— In the News —
This story got a lot of attention around the web this week. It's tells the tale of an Ivy League scientist who massaged low-quality data into headline-grabbing results that went viral big time. But it's more than one researcher's story. In a lot of ways, this is a story about how misaligned incentives and a lack of reproducibility is breaking science.
New York City’s council recently passed a bill to enforce "algorithmic accountability." Nobody knows how that will work yet but this post from an organization called AI Now offers a good starting point for making algorithms and their impacts more easily understandable. This effort is the first of it's kind in the U.S. and will be closely watched.
— Profiles —
By pitting neural networks against one another, Ian Goodfellow has created a powerful AI tool. Now he, and the rest of us, must face the consequences.
— Sponsored Link —
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— Tools and Techniques —
Here's a nice overview of Gartner’s 2018 report, "Magic Quadrant for Data Science and Machine Learning Platforms." From ~100 companies that sell data science software, Gartner selected 16 of the most important to rate on their vision and ability to execute. This overview by Robert A. Muenchen includes key developments and a link to an in-depth analysis.
This is a great post from Cloudera's engineering team that shows how to build a production scale recommendation system. Covers overall system design, machine learning considerations, data transport and model deployment.
Here's part 2 of Robert Chang's series about data engineering from the perspective of a data scientist. This part covers data modeling, star schema, data partitioning, Airflow, and ETL best practices. This series is a great introduction to the engineering concepts that data scientists should be familiar with. In case you missed it, here's part 1 >>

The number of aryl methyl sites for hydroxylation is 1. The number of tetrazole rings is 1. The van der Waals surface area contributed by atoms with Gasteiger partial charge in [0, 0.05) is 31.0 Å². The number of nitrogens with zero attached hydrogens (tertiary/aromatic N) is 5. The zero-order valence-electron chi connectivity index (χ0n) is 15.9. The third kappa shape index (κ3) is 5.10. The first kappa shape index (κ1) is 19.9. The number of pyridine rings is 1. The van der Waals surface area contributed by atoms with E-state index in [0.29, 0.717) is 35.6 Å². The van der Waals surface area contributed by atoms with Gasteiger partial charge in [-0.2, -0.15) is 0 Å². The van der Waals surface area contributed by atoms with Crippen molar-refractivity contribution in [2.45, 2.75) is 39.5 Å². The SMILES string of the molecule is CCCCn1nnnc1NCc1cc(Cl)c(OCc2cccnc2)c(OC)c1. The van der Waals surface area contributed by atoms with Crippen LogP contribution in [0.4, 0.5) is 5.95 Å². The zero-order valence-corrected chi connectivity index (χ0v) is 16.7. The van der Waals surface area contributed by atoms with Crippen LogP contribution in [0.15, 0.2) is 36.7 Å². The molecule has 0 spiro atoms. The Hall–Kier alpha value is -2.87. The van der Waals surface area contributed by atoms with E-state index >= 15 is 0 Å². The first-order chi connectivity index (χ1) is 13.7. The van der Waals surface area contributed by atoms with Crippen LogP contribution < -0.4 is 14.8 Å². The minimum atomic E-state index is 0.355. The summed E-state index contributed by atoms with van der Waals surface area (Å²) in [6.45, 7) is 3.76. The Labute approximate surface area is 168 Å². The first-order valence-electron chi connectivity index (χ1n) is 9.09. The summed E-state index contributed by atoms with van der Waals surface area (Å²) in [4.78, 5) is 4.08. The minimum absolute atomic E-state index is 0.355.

How much engineering should data scientists really need to know? The answer isn't always clear but this new tool from StitchFix suggests it should be "as little as possible." The tool is called "Flotilla" and it's purpose is to make it easy for data scientists to define and run containerized jobs without support from Engineering. It looks useful and, if you're working on a team, the "Philosophy" section at the end of this post will likely stir up some discussion.
People don't generally think about fonts when they think about data but fonts are important for making sure that data is communicated correctly. This article offers suggestions for selecting fonts along with considerations for size, weight, width, and spacing for a variety of use cases.
This new RStudio addin from David Ranzolin enhances the observability of the programming experience, particularly within the context of the tidyverse. By highlighting any pipe sequence, this addin will generate numbered View tabs, allowing you to observe all the output of your code, step-by-step.
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